There are fears that snow and ice could cause travel disruption later as temperatures plunge.
Snow has fallen in parts of the UK, as the country braces for a week-long cold spell.
South-east England will see a mix of snow, sleet and rain during Monday, BBC Weather said.
The Met Office has warned of ice and snow across southern England and Wales later, which could cause travel disruption.
Flooding could also continue, mainly in central England, the Environment Agency said.
The Met Office has issued a yellow warning for ice for southern England and southern Wales, from 15:00 GMT Monday until 03:00 on Tuesday. It warns that ice and small amounts of snow “could lead to slippery surfaces in new places” and potentially slower journeys.
BBC Weather presenter Stav Danaos said north-east England will see light rain, light sleet and snow over hills, while south-east England will experience wintry showers and “a light dusting of snow”, even in lower areas.
The Met Office said “a mix of sleet and snow showers” will move in from the east, with temperatures reaching “near zero”.
“Given these wintry showers, and also wet surfaces after recent wet weather, some icy patches are likely on untreated surfaces,” the forecaster added.
Temperatures are expected to drop heavily on Monday night. The Met Office said parts of England and Wales could reach -4C, while northern Scotland could see temperatures as low as -7C.
On Monday, the UK Health Security Agency (UKHSA) and the Met Office issued an amber cold weather warning for the South West, South East, West Midlands, East Midlands and North Westparts of England until 12:00 on Friday.
An amber alert means that the impact of cold weather is likely to be felt across the whole health service for an extended period of time.
Dr Agostinho Sousa, from UKHSA, stressed the importance of checking on those who could be vulnerable.
For older people in particular, cold weather can increase the risk of heart attacks, strokes, pneumonia and worsening arthritis. There can also be an increase in accidents at home, due to a loss of strength and dexterity in the hands.
Mayor of London Sadiq Khan has activated an emergency severe weather plan to ensure councils across the capital open additional emergency accommodation for people sleeping rough. A similar scheme has been activated in Reading, offering a bed to anyone who is sleeping rough.
A yellow warning for ice was also issued for parts of Northern Ireland, with the Met Office warning of potentially difficult travelling conditions caused by icy patches on some untreated roads, pavements and cycle paths.
Police have urged road users to exercise caution.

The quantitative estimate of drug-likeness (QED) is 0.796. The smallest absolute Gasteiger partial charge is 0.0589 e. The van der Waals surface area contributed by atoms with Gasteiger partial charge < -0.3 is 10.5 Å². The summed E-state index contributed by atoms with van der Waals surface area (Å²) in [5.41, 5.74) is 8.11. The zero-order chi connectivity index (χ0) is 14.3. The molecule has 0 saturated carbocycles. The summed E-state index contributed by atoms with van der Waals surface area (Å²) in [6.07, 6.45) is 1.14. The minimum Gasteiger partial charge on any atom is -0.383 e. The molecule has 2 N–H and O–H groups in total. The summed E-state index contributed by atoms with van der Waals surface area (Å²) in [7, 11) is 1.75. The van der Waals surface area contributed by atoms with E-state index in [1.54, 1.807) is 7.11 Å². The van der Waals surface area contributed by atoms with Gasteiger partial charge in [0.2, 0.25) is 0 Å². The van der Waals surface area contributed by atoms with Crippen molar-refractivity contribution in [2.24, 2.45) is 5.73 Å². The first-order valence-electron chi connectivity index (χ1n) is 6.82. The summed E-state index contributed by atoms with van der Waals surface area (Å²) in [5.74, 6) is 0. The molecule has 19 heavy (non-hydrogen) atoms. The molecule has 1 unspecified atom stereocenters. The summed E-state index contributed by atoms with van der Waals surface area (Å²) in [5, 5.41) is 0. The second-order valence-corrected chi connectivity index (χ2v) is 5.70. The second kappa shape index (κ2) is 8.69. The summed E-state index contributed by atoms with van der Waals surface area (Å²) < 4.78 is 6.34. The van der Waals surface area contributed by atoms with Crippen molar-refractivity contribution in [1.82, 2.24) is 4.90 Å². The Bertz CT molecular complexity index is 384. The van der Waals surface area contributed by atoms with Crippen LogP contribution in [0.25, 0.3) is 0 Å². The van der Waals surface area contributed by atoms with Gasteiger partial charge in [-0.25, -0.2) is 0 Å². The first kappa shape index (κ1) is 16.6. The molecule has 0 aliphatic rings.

“Stick to main, gritted roads when possible. Slow down, and increase your braking distance from the vehicle in front,” a Police Service of Northern Ireland spokesperson said.
Nick Powell, from the AA, said anyone travelling in extreme weather conditions should check the condition of tyres – including the spare – and fully de-ice the car, which includes clearing snow from windows, lights and the roof “so you can see and be seen”.
“It’s also worth having winter essentials in the car such as warm, waterproof layers, a shovel, a torch, and a flask of hot drink”, he said, while phones should also be fully charged.
“The cold snap is also likely to impact vehicle breakdown levels, with faults such as flat batteries and frozen windscreen wipers,” he said.
How is the weather affecting you? Get in touch.
Meanwhile, the Environment Agency (EA) has said “significant river flooding impacts” are expected on Monday in parts of the Midlands, Lincolnshire and on the River Thames.
EA flood duty manager Katharine Smith urged people not to drive through flood water, and to follow advice of local emergency services on the roads.
“Flood water is often deeper than it looks and just 30cm (11in) of flowing water is enough to float your car,” she said.
The warning follows a week of heavy rainfall last week, some of which came as part of Storm Henk.
The EA warned that more than 1,800 properties have already flooded, and more could be affected over the next week as river levels rise.
Thousands of homes and businesses are at risk of flooding in Surrey due to rising water levels of the River Thames, while an MP in Oxford has said the wait for a flood alleviation scheme is “frustrating” after parts of the city were submerged after Storm Henk last week.
Flooding minister Robbie Moore, making a statement on Storm Henk, told MPs on Monday 2,000 properties have been flooded due to Storm Henk.
He said: “There is now an improving picture across the country, but as we enter a dry spell existing flood warnings always still remain in place and we will continue to monitor the situation very closely.”
He added the government would invest a £5.2bn in flood defence schemes over the next six years.
Shadow environment secretary Steve Reed called for more to be done, highlighting that the EA had found that more than 4,000 flood defences were considered to be in a poor or very poor condition last year.
Labour leader Sir Keir Starmer has said the government’s response to flooding is not “good enough”, and said his party would have established a task force earlier in the year to tackle the problem.